Cool Gazpacho For A Hot Summer

Chef Weland's gazpacho i i

Heirloom tomato gazpacho with Dijon mustard ice cream and herbs from the Poste gardens. Petra Mayer/NPR hide caption

itoggle caption Petra Mayer/NPR
Chef Weland's gazpacho

Heirloom tomato gazpacho with Dijon mustard ice cream and herbs from the Poste gardens.

Petra Mayer/NPR
Chef Robert Weland

Chef Robert Weland in his "tomato forest" at Poste Brasserie. Michael Harlan Turkell hide caption

itoggle caption Michael Harlan Turkell

This time of year, gardens are running riot, and so is the weather. Few things are tastier during these melting days of July than a cool, spicy bowl of gazpacho, so if you've got more tomatoes than you know what to do with, we've got a recipe for you.

Gazpacho tastes best when you make it with freshly picked ingredients, so NPR's Lynn Neary headed down the street to an unlikely urban garden. Poste Brasserie occupies an old stone building that was once Washington, D.C.'s first post office. In the paved courtyard, Chef Robert Weland has created an oasis of potted herbs, tomatoes and fruit trees that he harvests to create his dishes.

Weland says this year he's got about 15 varieties of heirloom tomatoes growing, and the tall plants really do resemble a forest.

Weland picks a few small egg yolk tomatoes for the gazpacho, and some herbs and tomato leaves for the garnish. "Most people may have this thought that tomato leaves are poisonous," he says. "They're actually not poisonous at all, so we do garnish the soup with some tomato leaves."

Down in the Poste kitchen, Weland dumps the tomatoes and herbs, along with onions, cucumbers, peppers and spices into a blender. He's supplemented the garden's produce with some heirloom tomatoes from a local farmers market.

"What's wonderful about this is it's such a simple preparation," Weland says. "And the reason it's so simple is it basically depends on having wonderful ingredients."

Once he's run all the ingredients through the blender, Weland pours his gazpacho out into glass bowls full of peeled small tomatoes and garden herbs. Then he adds an unlikely touch: a scoop of Dijon mustard ice cream. And yes, it really is ice cream.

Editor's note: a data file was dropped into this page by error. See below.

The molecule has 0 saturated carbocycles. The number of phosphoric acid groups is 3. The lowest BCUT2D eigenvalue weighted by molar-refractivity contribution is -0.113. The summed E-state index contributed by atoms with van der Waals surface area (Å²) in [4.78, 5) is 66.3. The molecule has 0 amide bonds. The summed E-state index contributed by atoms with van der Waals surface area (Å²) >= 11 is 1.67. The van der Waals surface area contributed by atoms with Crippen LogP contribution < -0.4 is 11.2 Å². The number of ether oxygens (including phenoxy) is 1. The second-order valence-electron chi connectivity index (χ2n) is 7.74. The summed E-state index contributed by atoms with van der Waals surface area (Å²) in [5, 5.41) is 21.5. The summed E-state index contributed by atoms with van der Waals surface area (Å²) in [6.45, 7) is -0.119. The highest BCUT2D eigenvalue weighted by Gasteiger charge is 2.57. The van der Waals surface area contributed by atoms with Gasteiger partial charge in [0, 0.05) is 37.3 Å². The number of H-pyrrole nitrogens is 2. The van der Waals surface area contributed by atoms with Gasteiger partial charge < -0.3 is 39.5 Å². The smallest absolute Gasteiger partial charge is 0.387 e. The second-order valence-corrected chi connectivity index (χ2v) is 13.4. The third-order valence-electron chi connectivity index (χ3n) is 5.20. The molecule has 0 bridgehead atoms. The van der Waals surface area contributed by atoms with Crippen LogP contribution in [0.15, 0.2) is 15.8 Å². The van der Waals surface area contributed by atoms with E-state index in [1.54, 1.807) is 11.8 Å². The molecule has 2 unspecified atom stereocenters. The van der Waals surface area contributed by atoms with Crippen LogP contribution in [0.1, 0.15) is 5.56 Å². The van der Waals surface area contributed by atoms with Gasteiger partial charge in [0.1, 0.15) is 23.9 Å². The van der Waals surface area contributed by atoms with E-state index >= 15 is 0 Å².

"It's not something you would necessarily say would work together," Weland says, "but it's remarkable how it really intensifies the flavor of the tomato."

Heirloom Tomato Gazpacho With Djion Mustard Ice Cream

Serves 12

6 cups fresh plum tomatoes

3 cups mixed heirloom tomatoes

3 cups coarsely chopped red onion

3 cups coarsely chopped red peppers

4 cups English cucumbers (1-inch chunks)

2 teaspoon minced garlic

3 sprigs thyme (leaves only)

1 teaspoon Tabasco

salt, to taste

2 cups extra-virgin olive oil (organic)

3 tablespoons Banyuls vinegar

3 tablespoons fresh lemon juice

Combine tomatoes, onion, peppers, cucumbers, garlic, herbs, Tabasco and salt in a bucket. Blend ingredients with large immersion blender until well liquefied. While blending, slowly add all oil until it is smooth and creamy. Transfer in small batches to blender and puree on high for 1 full minute. Pass through chinois. Add vinegar and lemon juice, adjust seasoning. Refrigerate in airtight plastic on ice. Label and date.

Ice Cream

6 cups fresh cream (separate into halves)

1 jar (7oz.) moutarde forte (strong mustard)

18 egg yolks

salt and pepper to taste

organic extra-virgin olive oil for garnish

Mix half of the cream and mustard in saucepan and bring to a boil. Remove from heat, cover and let infuse for 10 minutes. Place yolks in a bowl and whisk until slightly thickened. Drizzle in half the cream and whisk. Place saucepan over medium heat and stir continuously with a wooden spoon. It should thicken slightly when it reaches 175 degrees. Remove from heat and strain through chinoise. Set custard in a bowl of ice and stir until cold. Cover custard and refrigerate for 1 day. Freeze in machine for 10-15 minutes.

Serve scoop of ice cream in ice-cold glass bowl, and serve gazpacho out of chilled glass pitcher. Drizzle ice cream with organic extra-virgin olive oil and fresh black pepper.

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